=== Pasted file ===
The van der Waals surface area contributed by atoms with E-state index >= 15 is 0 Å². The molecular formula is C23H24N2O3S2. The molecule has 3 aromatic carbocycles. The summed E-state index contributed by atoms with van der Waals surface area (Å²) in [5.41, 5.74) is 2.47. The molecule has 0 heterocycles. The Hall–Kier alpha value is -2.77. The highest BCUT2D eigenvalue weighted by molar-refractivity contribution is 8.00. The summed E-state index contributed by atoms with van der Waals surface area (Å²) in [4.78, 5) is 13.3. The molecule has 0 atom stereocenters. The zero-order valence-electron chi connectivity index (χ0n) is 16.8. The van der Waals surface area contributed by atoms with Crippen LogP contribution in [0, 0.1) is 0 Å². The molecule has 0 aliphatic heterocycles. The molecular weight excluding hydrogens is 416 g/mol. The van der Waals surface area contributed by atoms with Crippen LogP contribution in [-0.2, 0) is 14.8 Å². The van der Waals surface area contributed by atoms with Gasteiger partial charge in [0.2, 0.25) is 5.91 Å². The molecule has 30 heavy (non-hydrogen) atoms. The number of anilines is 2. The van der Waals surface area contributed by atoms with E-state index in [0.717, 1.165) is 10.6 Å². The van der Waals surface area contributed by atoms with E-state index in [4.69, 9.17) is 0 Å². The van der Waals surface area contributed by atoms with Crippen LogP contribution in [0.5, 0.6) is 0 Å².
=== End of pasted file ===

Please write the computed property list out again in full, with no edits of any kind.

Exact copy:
The van der Waals surface area contributed by atoms with E-state index >= 15 is 0 Å². The molecular formula is C23H24N2O3S2. The molecule has 3 aromatic carbocycles. The summed E-state index contributed by atoms with van der Waals surface area (Å²) in [5.41, 5.74) is 2.47. The molecule has 0 heterocycles. The Hall–Kier alpha value is -2.77. The highest BCUT2D eigenvalue weighted by molar-refractivity contribution is 8.00. The summed E-state index contributed by atoms with van der Waals surface area (Å²) in [4.78, 5) is 13.3. The molecule has 0 atom stereocenters. The zero-order valence-electron chi connectivity index (χ0n) is 16.8. The van der Waals surface area contributed by atoms with Crippen LogP contribution in [0, 0.1) is 0 Å². The molecule has 0 aliphatic heterocycles. The molecular weight excluding hydrogens is 416 g/mol. The van der Waals surface area contributed by atoms with Crippen LogP contribution in [-0.2, 0) is 14.8 Å². The van der Waals surface area contributed by atoms with Gasteiger partial charge in [0.2, 0.25) is 5.91 Å². The molecule has 30 heavy (non-hydrogen) atoms. The number of anilines is 2. The van der Waals surface area contributed by atoms with E-state index in [0.717, 1.165) is 10.6 Å². The van der Waals surface area contributed by atoms with E-state index in [4.69, 9.17) is 0 Å². The van der Waals surface area contributed by atoms with Crippen LogP contribution in [0.5, 0.6) is 0 Å².